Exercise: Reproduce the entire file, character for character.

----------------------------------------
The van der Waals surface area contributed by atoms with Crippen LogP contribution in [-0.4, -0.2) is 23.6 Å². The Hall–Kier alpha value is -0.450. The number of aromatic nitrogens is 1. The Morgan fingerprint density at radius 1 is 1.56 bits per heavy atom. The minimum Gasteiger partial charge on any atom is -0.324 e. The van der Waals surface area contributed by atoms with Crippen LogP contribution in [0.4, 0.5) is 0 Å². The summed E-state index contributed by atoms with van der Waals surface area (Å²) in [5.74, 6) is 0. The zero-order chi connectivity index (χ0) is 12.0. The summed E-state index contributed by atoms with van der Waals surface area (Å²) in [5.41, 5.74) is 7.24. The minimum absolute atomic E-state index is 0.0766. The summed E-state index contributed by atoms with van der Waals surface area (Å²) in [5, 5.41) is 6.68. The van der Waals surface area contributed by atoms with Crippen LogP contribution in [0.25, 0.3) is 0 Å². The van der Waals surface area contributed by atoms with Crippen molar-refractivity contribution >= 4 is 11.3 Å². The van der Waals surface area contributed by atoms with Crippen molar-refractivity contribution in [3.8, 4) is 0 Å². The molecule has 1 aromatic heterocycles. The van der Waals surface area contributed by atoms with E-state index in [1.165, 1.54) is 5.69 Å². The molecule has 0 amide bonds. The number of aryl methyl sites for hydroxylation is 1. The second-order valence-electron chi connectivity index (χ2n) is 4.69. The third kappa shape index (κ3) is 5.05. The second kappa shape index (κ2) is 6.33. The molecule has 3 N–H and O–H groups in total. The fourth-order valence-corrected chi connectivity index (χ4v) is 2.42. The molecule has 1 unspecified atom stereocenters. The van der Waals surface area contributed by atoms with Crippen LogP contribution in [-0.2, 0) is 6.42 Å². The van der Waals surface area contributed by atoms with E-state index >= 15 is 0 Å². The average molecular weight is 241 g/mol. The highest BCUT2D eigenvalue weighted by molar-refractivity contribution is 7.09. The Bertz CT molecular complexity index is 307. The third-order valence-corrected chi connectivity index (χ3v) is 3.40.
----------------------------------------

The van der Waals surface area contributed by atoms with Crippen LogP contribution in [-0.4, -0.2) is 23.6 Å². The Hall–Kier alpha value is -0.450. The number of aromatic nitrogens is 1. The Morgan fingerprint density at radius 1 is 1.56 bits per heavy atom. The minimum Gasteiger partial charge on any atom is -0.324 e. The van der Waals surface area contributed by atoms with Crippen LogP contribution in [0.4, 0.5) is 0 Å². The summed E-state index contributed by atoms with van der Waals surface area (Å²) in [5.74, 6) is 0. The zero-order chi connectivity index (χ0) is 12.0. The summed E-state index contributed by atoms with van der Waals surface area (Å²) in [5.41, 5.74) is 7.24. The minimum absolute atomic E-state index is 0.0766. The summed E-state index contributed by atoms with van der Waals surface area (Å²) in [5, 5.41) is 6.68. The van der Waals surface area contributed by atoms with Crippen LogP contribution in [0.25, 0.3) is 0 Å². The van der Waals surface area contributed by atoms with Crippen molar-refractivity contribution >= 4 is 11.3 Å². The van der Waals surface area contributed by atoms with Crippen molar-refractivity contribution in [3.8, 4) is 0 Å². The molecule has 1 aromatic heterocycles. The van der Waals surface area contributed by atoms with E-state index in [1.165, 1.54) is 5.69 Å². The molecule has 0 amide bonds. The number of aryl methyl sites for hydroxylation is 1. The second-order valence-electron chi connectivity index (χ2n) is 4.69. The third kappa shape index (κ3) is 5.05. The second kappa shape index (κ2) is 6.33. The molecule has 3 N–H and O–H groups in total. The fourth-order valence-corrected chi connectivity index (χ4v) is 2.42. The molecule has 1 unspecified atom stereocenters. The van der Waals surface area contributed by atoms with Crippen LogP contribution in [-0.2, 0) is 6.42 Å². The van der Waals surface area contributed by atoms with E-state index >= 15 is 0 Å². The average molecular weight is 241 g/mol. The highest BCUT2D eigenvalue weighted by molar-refractivity contribution is 7.09. The Bertz CT molecular complexity index is 307. The third-order valence-corrected chi connectivity index (χ3v) is 3.40.